UK iPhone Users Sue Google, Seeking $4.29 Billion in Damages for Privacy Breach


A group of iPhone users called ‘Google You Owe Us’ has sued Google over data-collection claims, seeking as much as $4.29 billion in damages. The group, which includes around 4.4 million people, claims that the company unlawfully collected the users’ personal information by bypassing Apple’s iPhone default privacy settings.

According to a recent report from Fortune, information regarding the lawsuit was revealed in documents filed with a court in London. While the potential damages caused by the alleged data-collection have not been determined, the group has suggested that each plaintiff could receive 750 British pounds if the court rules in their favor.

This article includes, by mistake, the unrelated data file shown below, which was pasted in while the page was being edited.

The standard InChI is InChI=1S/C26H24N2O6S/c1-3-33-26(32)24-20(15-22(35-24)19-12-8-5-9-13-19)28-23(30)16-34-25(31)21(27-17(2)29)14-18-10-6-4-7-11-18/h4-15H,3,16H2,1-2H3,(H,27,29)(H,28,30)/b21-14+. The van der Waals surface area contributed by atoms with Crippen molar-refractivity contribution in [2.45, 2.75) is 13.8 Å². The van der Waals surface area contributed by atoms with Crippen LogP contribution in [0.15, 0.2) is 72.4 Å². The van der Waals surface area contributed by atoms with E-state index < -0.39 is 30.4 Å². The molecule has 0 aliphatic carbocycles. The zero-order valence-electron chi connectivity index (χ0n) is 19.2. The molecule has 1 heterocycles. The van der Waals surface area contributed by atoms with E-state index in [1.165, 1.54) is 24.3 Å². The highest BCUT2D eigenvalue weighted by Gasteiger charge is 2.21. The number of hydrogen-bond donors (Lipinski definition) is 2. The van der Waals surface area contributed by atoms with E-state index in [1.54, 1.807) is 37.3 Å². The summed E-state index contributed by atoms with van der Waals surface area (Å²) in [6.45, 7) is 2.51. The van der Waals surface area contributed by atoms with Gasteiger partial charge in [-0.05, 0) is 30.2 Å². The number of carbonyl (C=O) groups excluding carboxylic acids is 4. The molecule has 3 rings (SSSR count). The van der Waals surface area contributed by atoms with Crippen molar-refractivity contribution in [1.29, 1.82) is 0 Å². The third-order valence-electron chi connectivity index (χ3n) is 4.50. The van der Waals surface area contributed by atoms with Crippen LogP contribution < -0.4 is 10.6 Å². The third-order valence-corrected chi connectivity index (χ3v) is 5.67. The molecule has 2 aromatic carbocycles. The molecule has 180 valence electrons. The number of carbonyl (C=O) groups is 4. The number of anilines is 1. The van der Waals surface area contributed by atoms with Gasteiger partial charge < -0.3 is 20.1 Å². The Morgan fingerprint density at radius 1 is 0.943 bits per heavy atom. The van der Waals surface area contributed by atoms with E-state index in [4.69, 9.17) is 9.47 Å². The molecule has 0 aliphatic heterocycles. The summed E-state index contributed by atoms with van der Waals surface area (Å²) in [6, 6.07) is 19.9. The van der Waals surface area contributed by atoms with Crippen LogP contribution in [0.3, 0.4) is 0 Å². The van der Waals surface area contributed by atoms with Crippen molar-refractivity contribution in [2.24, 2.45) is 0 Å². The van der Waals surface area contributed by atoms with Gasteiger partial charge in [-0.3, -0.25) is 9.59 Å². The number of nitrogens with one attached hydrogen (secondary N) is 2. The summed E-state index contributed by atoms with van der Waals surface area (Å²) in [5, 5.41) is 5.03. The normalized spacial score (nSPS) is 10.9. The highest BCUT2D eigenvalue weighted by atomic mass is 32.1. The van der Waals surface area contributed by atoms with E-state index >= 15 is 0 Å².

Even though Google has denied the allegations, the group claims that the company used an algorithm which allowed developers to track iPhone users’ browsing history and collect personal information. The algorithm allegedly worked around the default settings in Apple’s Safari browser between August 2011 and February 2012 and helped Google divide the users into categories for advertisers.

The group, led by consumer advocate Richard Lloyd, told the court that the information collected by Google included race, physical and mental health, political leanings, sexuality, social class, financial, shopping habits and location data. On the contrary, Google has contended the type of “representative action” being brought against it by Lloyd and the company’s lawyers have said that there is no suggestion that the Safari Workaround resulted in any information being disclosed to third parties. The company also claimed that it won’t be possible to identify those who may have been affected and therefore, the claim made by Lloyd has no prospect of success.

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